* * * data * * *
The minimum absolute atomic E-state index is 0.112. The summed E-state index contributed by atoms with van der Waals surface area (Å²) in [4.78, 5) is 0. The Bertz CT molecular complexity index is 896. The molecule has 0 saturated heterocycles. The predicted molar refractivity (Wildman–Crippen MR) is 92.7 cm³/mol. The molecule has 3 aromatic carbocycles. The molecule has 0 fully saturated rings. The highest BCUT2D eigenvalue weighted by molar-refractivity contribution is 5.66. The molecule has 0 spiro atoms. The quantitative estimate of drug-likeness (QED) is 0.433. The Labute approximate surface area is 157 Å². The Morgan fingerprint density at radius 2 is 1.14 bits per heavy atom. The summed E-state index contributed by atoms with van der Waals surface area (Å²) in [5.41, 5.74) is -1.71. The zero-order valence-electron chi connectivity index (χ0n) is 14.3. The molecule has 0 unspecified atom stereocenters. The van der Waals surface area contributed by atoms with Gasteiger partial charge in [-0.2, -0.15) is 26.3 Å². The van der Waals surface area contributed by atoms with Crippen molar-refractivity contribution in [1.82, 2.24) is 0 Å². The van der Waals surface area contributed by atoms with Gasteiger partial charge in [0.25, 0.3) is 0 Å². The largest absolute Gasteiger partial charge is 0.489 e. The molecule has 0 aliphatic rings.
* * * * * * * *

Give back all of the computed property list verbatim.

The minimum absolute atomic E-state index is 0.112. The summed E-state index contributed by atoms with van der Waals surface area (Å²) in [4.78, 5) is 0. The Bertz CT molecular complexity index is 896. The molecule has 0 saturated heterocycles. The predicted molar refractivity (Wildman–Crippen MR) is 92.7 cm³/mol. The molecule has 3 aromatic carbocycles. The molecule has 0 fully saturated rings. The highest BCUT2D eigenvalue weighted by molar-refractivity contribution is 5.66. The molecule has 0 spiro atoms. The quantitative estimate of drug-likeness (QED) is 0.433. The Labute approximate surface area is 157 Å². The Morgan fingerprint density at radius 2 is 1.14 bits per heavy atom. The summed E-state index contributed by atoms with van der Waals surface area (Å²) in [5.41, 5.74) is -1.71. The zero-order valence-electron chi connectivity index (χ0n) is 14.3. The molecule has 0 unspecified atom stereocenters. The van der Waals surface area contributed by atoms with Gasteiger partial charge in [-0.2, -0.15) is 26.3 Å². The van der Waals surface area contributed by atoms with Crippen molar-refractivity contribution in [1.82, 2.24) is 0 Å². The van der Waals surface area contributed by atoms with Gasteiger partial charge in [0.25, 0.3) is 0 Å². The largest absolute Gasteiger partial charge is 0.489 e. The molecule has 0 aliphatic rings.